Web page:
Montana State University

Engineering student works to inspire a new generation to save the world

February 25, 2009 -- By Michael Becker, MSU News Service

Trevor Zuroff teaches middle school students about the powers of liquid nitrogen during an Engineers Week event at MSU on Feb. 19, 2007. (MSU photo by Kelly Gorham)   High-Res Available

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Tel: (406) 994-4571
BOZEMAN -- Chemical engineering student Trevor Zuroff has always had a desire to help other people, but that desire became a passion when he came to Montana State University.

"It really exploded when I came to college and found all these opportunities get involved," said the 20-year-old MSU junior. "I really want to help people, and now I feel that it's my duty to help people."

In addition to his regular classes, preparing for graduation and the business of applying for graduate school, the Glendive native volunteers for so many activities around MSU and Bozeman that he needs a list to remember them all.

Zuroff involves himself with Big Brothers Big Sisters and the Wellness Community, a cancer support group. On campus, he's the vice president of the MSU chapter of the American Institute of Chemical Engineers and a member of the Engineering Ambassadors.

He's also a tutor for the Montana Apprenticeship Program and for the Learning Engineering by Application Program. Those summer programs invite Montana middle and high school students to MSU for hands-on research experiences with science and engineering.

That's just to name a few, and bear in mind that Zuroff has been piling on the volunteerism since he was a sophomore.

"I have a tendency to take on too much responsibility," Zuroff admitted.

He traces some of that tendency to a childhood with cancer. In 2002 when he was in eighth grade, Zuroff was diagnosed with AML, a form of leukemia. He spent months in hospital beds enduring harsh chemotherapy.

"I matured exponentially during that time," he said, showing off a tattoo he -- and the rest of his family -- got to commemorate the end of his cancer treatments. The tattoo shows an orange cancer ribbon and the date he entered remission: Dec. 3, 2007. "I feel the need to appreciate life more, and I've found in the last few years that I can really help other people and make their lives better too."

Alongside his studies and volunteering, Zuroff works in two laboratories, one in the Department of Chemical and Biological Engineering and another at the Center for Biofilm Engineering.

The lab was a change from the years Zuroff spent working in auto body shops before coming to MSU. He loved working on the cars, but Zuroff said that at the end of his freshman year, he wanted to get some experience that would help him toward his goal of becoming an engineering professor. Shop work was out; lab work was in.

Now Zuroff studies quorum sensing, the tendency of bacteria living together in colonies -- called biofilms -- to communicate with each other and act as a unit.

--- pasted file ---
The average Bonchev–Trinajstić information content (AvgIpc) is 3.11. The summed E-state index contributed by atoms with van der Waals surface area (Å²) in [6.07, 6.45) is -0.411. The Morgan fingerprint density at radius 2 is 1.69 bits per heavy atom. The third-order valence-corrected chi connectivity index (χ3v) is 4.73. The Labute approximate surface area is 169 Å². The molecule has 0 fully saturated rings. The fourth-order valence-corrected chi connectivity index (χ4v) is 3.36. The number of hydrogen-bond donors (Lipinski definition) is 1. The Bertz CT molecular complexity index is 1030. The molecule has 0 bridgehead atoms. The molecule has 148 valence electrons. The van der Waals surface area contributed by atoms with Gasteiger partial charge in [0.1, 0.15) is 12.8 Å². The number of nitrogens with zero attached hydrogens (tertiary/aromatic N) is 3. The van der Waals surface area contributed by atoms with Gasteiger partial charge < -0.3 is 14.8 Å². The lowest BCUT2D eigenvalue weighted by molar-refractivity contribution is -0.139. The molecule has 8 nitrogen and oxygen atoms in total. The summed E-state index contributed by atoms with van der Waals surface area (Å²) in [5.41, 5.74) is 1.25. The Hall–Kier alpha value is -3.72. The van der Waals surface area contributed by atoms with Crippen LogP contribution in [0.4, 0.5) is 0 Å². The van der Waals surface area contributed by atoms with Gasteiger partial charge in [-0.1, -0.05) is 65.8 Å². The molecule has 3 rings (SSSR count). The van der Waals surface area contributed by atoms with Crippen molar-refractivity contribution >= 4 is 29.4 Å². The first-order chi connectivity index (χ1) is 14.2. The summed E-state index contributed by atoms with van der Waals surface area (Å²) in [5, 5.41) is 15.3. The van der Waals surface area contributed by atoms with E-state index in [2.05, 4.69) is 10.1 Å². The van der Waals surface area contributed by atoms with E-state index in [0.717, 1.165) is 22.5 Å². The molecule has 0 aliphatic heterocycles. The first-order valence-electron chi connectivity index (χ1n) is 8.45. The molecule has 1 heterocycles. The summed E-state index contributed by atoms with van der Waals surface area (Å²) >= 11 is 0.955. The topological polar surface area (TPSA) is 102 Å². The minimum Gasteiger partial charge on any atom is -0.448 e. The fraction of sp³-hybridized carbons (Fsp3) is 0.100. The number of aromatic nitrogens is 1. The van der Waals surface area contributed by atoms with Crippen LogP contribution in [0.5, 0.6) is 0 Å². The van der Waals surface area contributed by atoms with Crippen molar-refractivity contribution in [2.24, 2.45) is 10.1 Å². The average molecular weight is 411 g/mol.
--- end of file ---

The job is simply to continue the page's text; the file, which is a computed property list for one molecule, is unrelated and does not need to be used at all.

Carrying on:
Ross Carlson, assistant professor of chemical and biological engineering, said Zuroff has been one of the most dedicated workers in both labs over the past two years.

"His productivity is as good as a master's graduate student, and he's more organized than just about any professor I know," Carlson said.

Zuroff is interested in how biofilm bacteria can be used to create things like biofuel and bio-plastics. Using bacteria to create these products can be more efficient than the traditional methods, which use fossil fuels. But to use bacteria effectively, engineers need to understand how biofilms communicate and work together.

Zuroff knows that the alternative energy and manufacturing processes he's studying will be important to the future of the U.S. and the world, which is all the more reason to pass those lessons on to younger students today, he said.

"Everybody talks about global warming and climate change, and to solve these problems we're going to need engineers, scientists and mathematicians," he said. "We need to instill the desire to solve these problems into the younger generation."

Finding every opportunity he can to reach out to younger students makes him feel like he's making a difference and taking a step toward solving those problems, Zuroff said.

"You feel like you make an impact in maybe two out of 10 kids," he said. "Maybe they won't grow up to be engineers, but when the time comes to apply for college, they might remember that they learned about engineering once and that it was kind of cool."

Related Stories

"Saving the world one engineering student at a time," Sept. 18, 2008 --

"MSU chemical engineering student chooses different path," Dec. 4, 2007 --

"MSU wins millions to find treatments for slow-healing wounds," July 19, 2006 --

Contact: Michael Becker at 406-994-5140 or